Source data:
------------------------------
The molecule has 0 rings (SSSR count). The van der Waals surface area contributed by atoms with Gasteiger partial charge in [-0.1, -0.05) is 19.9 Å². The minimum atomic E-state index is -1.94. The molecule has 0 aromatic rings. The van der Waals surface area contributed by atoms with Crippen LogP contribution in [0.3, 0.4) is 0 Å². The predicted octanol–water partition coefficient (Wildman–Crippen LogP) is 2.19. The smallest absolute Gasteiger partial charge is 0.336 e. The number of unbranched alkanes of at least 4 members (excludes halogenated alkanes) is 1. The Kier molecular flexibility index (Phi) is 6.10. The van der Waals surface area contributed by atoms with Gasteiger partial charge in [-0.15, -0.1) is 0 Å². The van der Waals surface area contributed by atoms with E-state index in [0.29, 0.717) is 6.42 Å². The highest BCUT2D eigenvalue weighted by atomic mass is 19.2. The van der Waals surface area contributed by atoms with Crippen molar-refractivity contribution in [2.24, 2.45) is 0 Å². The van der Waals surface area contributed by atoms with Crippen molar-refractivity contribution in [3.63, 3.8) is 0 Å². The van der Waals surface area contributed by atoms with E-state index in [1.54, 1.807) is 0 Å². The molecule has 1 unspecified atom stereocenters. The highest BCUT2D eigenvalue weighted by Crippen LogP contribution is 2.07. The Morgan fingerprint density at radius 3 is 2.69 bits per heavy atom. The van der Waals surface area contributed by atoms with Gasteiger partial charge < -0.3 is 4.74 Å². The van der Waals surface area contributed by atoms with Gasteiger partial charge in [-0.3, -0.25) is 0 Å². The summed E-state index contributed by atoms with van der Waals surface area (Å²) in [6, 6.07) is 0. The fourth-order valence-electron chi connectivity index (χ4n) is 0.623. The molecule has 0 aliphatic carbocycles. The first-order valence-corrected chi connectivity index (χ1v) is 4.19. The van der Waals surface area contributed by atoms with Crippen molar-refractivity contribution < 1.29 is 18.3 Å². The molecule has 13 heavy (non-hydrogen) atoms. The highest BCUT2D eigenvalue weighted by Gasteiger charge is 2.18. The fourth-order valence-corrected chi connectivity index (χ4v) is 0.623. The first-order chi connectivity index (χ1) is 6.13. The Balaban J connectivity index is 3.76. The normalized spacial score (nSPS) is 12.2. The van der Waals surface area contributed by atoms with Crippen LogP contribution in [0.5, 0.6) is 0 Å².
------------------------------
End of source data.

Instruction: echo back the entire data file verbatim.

The molecule has 0 rings (SSSR count). The van der Waals surface area contributed by atoms with Gasteiger partial charge in [-0.1, -0.05) is 19.9 Å². The minimum atomic E-state index is -1.94. The molecule has 0 aromatic rings. The van der Waals surface area contributed by atoms with Crippen LogP contribution in [0.3, 0.4) is 0 Å². The predicted octanol–water partition coefficient (Wildman–Crippen LogP) is 2.19. The smallest absolute Gasteiger partial charge is 0.336 e. The number of unbranched alkanes of at least 4 members (excludes halogenated alkanes) is 1. The Kier molecular flexibility index (Phi) is 6.10. The van der Waals surface area contributed by atoms with Gasteiger partial charge in [-0.15, -0.1) is 0 Å². The van der Waals surface area contributed by atoms with E-state index in [0.29, 0.717) is 6.42 Å². The highest BCUT2D eigenvalue weighted by atomic mass is 19.2. The van der Waals surface area contributed by atoms with Crippen molar-refractivity contribution in [2.24, 2.45) is 0 Å². The van der Waals surface area contributed by atoms with Crippen molar-refractivity contribution in [3.63, 3.8) is 0 Å². The van der Waals surface area contributed by atoms with E-state index in [1.54, 1.807) is 0 Å². The molecule has 1 unspecified atom stereocenters. The highest BCUT2D eigenvalue weighted by Crippen LogP contribution is 2.07. The Morgan fingerprint density at radius 3 is 2.69 bits per heavy atom. The van der Waals surface area contributed by atoms with Gasteiger partial charge < -0.3 is 4.74 Å². The van der Waals surface area contributed by atoms with Gasteiger partial charge in [-0.3, -0.25) is 0 Å². The summed E-state index contributed by atoms with van der Waals surface area (Å²) in [6, 6.07) is 0. The fourth-order valence-electron chi connectivity index (χ4n) is 0.623. The molecule has 0 aliphatic carbocycles. The first-order valence-corrected chi connectivity index (χ1v) is 4.19. The van der Waals surface area contributed by atoms with Crippen molar-refractivity contribution < 1.29 is 18.3 Å². The molecule has 13 heavy (non-hydrogen) atoms. The highest BCUT2D eigenvalue weighted by Gasteiger charge is 2.18. The fourth-order valence-corrected chi connectivity index (χ4v) is 0.623. The first-order chi connectivity index (χ1) is 6.13. The Balaban J connectivity index is 3.76. The normalized spacial score (nSPS) is 12.2. The van der Waals surface area contributed by atoms with Crippen LogP contribution in [0.5, 0.6) is 0 Å².